“So we created this master plan where we took these 100-plus small water systems scattered across the eastern Coachella Valley and created about 42 projects out of them. … These 42 projects will consolidate all of these mobile home parks and other small water systems that we have identified and make them part of the CVWD infrastructure. We put a rough (cost estimate) on the master plan of about $75 million. So the story we are telling in Sacramento is, ‘Look, we have a master plan. We’ve done the needs assessment, and we need funding in order to execute on these projects.’”

To this end—and to create a fund to help secure safe drinking water statewide—Garcia is sponsoring Assembly Bill 217, the Safe Drinking Water for All Act.

“AB 217 establishes a funding mechanism,” Garcia said. “It’s a combined effort of general-fund money and fees on (the agricultural industry), pesticides (producers and users) and the dairy industry. There will be a public benefit fee for clean water that is paid through the water agencies. As you can imagine, this is a very difficult conversation for folks to have: People will say, ‘I have clean drinking water, so why should I have to help provide clean drinking water for the people who live in Thermal or Mecca? We’ve heard that said time and time again.

“California boasts the fifth-largest economy in the world,” Garcia said. “But in spite of the amount of wealth that exists in the state, there’s still a significant amount of people living under the poverty line. We believe that (on behalf of) those folks, the state needs to address these issues. No one in California should have to go without safe clean drinking water, whether it be at their school or at their home.”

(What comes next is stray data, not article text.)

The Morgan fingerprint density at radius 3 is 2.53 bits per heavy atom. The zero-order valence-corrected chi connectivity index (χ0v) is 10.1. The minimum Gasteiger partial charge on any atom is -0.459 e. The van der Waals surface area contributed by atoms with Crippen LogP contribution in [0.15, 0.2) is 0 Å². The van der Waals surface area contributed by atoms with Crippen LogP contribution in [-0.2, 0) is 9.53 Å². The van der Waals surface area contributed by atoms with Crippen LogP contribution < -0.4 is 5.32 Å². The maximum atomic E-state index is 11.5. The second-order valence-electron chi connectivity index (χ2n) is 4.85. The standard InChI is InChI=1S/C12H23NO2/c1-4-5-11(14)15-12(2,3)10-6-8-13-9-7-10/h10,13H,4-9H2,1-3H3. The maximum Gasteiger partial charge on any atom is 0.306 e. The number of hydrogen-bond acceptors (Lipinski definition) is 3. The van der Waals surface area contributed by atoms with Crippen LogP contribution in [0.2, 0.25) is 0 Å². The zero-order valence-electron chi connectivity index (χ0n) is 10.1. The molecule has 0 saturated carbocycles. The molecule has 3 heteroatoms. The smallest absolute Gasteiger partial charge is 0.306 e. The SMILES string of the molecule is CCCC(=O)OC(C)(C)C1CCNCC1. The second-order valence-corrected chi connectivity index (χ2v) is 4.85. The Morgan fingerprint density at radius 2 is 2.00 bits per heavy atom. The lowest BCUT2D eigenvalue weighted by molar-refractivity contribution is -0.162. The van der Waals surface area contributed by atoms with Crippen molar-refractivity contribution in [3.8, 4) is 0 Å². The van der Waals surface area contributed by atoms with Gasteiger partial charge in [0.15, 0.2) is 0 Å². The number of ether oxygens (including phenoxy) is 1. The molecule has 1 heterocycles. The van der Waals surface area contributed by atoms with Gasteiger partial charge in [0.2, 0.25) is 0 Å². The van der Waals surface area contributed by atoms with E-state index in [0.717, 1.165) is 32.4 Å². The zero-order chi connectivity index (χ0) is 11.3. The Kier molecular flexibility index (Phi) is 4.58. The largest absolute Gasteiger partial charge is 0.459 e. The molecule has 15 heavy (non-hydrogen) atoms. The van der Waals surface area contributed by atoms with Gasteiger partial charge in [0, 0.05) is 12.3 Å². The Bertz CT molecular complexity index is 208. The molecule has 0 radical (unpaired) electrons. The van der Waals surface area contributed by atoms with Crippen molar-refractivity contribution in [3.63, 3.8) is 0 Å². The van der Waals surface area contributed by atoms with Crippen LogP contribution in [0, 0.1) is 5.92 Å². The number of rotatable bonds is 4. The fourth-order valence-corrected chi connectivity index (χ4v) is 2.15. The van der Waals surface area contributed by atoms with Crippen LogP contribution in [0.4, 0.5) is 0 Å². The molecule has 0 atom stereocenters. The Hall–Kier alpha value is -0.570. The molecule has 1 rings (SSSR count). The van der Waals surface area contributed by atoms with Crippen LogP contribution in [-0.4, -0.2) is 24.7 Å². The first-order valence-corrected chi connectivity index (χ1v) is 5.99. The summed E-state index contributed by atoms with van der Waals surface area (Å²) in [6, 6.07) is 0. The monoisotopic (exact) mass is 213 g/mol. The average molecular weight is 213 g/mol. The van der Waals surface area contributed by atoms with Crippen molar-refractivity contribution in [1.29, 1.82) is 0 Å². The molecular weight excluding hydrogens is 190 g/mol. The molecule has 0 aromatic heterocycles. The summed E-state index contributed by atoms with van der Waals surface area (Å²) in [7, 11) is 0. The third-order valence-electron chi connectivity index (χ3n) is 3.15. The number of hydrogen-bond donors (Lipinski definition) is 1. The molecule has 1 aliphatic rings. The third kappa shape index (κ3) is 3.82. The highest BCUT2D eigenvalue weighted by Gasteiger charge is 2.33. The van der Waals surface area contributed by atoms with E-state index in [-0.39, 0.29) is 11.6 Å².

The bill is currently making its way through the Legislature.

“The bill got out of its first committee several weeks ago, and I believe there’s more work that needs to be done on the legislation,” Garcia said. “Specifically, there are the questions of oversight and accountability of funds—where they go, and how they get used. If I’m going to spend money to improve the water quality for over 1 million people by connecting them to clean drinking water, how and when would we know that we are hitting our benchmarks? We are working with a wide array of stakeholders on language that will do that.”

Meanwhile, Estrada wants start working on those aforementioned 42 projects as soon as possible.

“For years, (the CVWD has) been applying for grants. … We’ve gone after (U.S. Department of Agriculture) money. We’ve been pretty aggressive as an agency to seek grant funding, and we have been successful—yet we’ve been moving very slowly.”

Estrada said the water district is ready to begin work on two projects.

“For these top two projects, we are going to use the funding we currently have to get them through preliminary engineering, the environmental documentation and the application process to apply for construction funding,” Estrada said. “In the case of the Valley View Project, which was one of the stops on the March tour, we’ll be consolidating nine small water systems in mobile home parks. It covers a huge area, and we’re connecting about 136 families.

“The other one is St. Anthony’s, where we’re consolidating around the same number of families by hooking up just three small mobile home park water systems. So we have a road map now, and that’s our master plan. When funding becomes available, we’ll just continue to the next (project) and the next one and the next one.”